Kiwetin had travelled for miles and miles, knocking on doors, kicking up dust and dirt as he blew by. No one noticed. He whistled in the streets. He howled into dead air. Still, no one paid him any mind. He stepped over rivers like they were nothing. He yelled into the ocean. Bow down to me! And the waves laughed at the silence.
So, Kiwetin blew north. He found fire and led it to the trees and brush. He cradled his new friend to his thick chest, helping it move. Fire ate through Kiwetin, devouring more and more with each new ember. Kiwetin, the wind, cried and wheezed black smoke, choking on its own ashy breath. Now they see me.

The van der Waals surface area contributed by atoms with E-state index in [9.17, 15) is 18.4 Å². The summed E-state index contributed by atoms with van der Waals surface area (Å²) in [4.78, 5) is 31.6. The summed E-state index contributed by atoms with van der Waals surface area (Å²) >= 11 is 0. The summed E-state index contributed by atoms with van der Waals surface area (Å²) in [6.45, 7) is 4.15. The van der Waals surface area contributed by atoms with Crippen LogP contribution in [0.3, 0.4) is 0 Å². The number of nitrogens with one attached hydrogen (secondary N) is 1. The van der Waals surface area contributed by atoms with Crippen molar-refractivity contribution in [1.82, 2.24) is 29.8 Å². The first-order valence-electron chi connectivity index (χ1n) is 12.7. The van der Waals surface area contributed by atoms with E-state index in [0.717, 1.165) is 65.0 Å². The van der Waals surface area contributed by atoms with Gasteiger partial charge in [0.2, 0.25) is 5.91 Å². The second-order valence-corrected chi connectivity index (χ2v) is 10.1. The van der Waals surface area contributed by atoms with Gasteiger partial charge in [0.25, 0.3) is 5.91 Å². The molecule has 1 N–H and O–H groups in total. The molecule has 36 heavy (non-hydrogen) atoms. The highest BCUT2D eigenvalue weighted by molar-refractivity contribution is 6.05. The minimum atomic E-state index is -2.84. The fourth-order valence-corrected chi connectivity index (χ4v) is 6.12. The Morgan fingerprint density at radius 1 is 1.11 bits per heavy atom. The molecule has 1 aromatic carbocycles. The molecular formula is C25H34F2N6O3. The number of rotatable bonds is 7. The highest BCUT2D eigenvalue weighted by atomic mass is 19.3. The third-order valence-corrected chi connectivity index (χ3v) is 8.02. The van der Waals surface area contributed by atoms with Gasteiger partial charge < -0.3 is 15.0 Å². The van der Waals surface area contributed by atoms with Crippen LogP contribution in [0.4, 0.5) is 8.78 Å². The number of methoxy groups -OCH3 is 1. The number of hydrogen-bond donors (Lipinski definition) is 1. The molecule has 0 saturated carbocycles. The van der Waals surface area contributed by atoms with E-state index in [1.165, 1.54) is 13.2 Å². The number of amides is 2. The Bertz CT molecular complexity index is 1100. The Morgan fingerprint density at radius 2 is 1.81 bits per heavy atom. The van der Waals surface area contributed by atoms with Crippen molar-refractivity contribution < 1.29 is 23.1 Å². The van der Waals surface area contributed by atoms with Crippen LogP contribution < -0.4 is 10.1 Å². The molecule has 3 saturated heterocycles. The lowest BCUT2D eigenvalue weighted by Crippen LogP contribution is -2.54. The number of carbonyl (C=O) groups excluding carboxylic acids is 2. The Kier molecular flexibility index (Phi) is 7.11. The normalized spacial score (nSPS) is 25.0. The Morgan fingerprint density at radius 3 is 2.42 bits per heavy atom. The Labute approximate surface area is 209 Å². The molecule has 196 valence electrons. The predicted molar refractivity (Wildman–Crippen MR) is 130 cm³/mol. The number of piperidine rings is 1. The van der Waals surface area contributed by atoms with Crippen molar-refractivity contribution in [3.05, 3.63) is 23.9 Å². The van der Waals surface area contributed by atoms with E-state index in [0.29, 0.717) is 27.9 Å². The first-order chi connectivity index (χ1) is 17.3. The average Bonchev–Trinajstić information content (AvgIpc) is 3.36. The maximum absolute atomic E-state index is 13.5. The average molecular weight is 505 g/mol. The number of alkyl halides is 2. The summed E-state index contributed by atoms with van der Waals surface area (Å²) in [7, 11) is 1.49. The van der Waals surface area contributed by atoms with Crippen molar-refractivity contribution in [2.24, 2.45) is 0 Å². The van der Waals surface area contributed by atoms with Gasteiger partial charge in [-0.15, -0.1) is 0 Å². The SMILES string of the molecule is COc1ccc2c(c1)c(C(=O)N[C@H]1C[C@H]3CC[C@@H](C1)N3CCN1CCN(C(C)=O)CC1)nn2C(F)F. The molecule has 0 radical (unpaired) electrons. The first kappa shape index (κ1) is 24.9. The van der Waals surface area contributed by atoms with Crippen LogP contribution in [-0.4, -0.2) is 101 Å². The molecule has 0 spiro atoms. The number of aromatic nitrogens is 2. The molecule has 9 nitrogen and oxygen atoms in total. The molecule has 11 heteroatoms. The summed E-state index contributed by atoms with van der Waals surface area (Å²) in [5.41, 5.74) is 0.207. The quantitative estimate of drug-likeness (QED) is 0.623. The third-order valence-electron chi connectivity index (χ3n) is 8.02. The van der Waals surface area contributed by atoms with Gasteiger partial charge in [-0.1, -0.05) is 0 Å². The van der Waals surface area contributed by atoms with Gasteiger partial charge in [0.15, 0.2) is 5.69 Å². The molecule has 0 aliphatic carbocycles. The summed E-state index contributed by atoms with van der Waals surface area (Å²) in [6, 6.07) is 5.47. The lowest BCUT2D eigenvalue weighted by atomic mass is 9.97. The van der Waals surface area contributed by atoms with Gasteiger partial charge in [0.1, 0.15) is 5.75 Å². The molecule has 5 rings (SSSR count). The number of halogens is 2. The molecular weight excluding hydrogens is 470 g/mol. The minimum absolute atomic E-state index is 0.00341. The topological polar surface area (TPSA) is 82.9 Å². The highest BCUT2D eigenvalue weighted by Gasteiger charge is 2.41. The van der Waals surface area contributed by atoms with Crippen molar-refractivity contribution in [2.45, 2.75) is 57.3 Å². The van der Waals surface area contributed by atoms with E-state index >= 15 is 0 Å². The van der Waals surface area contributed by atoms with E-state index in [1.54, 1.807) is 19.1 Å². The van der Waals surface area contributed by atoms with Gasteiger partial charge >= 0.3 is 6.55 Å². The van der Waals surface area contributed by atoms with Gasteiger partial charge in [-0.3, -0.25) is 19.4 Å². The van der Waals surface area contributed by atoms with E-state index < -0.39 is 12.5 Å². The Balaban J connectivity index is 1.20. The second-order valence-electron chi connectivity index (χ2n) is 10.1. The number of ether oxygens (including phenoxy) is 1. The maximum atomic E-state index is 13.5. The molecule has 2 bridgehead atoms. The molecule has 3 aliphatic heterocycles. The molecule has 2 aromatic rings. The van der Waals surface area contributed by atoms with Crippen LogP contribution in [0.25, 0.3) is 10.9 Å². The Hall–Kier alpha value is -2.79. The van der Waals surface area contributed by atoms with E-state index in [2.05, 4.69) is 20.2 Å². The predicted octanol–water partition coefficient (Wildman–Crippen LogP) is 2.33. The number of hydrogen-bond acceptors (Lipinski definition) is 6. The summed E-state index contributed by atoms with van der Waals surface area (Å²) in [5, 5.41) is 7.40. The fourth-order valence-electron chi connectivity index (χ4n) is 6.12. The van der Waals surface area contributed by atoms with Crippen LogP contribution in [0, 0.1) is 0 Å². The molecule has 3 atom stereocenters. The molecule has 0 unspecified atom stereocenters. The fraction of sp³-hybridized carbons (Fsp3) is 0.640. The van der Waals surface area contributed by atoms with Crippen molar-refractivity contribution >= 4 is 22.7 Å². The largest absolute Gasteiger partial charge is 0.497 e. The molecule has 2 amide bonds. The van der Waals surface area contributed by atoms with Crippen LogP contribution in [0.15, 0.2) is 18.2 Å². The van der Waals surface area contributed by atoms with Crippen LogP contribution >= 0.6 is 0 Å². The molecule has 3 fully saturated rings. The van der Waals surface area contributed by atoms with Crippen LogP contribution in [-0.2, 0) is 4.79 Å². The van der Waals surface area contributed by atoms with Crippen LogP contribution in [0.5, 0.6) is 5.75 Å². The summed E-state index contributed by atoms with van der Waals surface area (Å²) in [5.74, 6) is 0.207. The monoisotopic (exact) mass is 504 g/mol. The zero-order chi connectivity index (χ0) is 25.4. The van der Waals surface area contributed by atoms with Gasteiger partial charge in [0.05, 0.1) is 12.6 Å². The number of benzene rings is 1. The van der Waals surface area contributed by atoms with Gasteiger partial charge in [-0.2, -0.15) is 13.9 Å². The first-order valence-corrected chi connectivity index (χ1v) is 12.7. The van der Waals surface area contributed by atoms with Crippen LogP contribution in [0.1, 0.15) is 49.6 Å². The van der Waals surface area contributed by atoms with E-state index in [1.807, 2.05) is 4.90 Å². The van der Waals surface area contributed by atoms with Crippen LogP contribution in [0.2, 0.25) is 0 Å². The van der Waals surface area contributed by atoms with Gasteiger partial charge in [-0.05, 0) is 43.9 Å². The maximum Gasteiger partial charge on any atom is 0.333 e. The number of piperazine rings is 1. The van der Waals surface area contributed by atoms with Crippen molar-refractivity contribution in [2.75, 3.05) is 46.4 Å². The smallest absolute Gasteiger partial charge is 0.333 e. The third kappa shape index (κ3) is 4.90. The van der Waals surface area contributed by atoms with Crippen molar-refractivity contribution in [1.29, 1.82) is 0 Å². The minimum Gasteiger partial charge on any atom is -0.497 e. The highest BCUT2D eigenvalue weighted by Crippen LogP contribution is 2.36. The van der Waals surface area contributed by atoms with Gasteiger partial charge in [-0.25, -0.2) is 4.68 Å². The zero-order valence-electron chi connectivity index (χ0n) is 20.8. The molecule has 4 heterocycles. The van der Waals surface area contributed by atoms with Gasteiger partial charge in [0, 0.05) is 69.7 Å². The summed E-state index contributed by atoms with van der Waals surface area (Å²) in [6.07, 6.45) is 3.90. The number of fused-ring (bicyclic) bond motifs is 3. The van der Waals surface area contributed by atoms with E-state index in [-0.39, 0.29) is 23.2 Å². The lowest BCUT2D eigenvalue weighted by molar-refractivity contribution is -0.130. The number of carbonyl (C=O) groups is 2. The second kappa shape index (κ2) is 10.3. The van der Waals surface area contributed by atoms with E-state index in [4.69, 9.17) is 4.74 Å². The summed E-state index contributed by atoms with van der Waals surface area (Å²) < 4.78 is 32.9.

I meant to write two posts today to make up for my missed story yesterday, but I don’t have it in me right now. This story is about wind and fire. With the current situation of evacuees from Fort McMurray in Edmonton, one of my best friends among them, I’ve been thinking a lot about nature. About the forces that have a will of their own. Uncontrollable. Unpredictable. It is terrifying and awe-inspiring. It is something I cannot comprehend, so I put it into a neat little story in order to try.
I both do and don’t want to write about this whole, horrible situation. I want to write about it for my own sake, to get my thoughts out, to process. But I don’t want to be insensitive to the very real situation of the people around me.
Also, I apologize if Kiwetin is not the Cree word for wind (as the internet has led me to believe), but I will be fact checking with my mother tomorrow to be sure.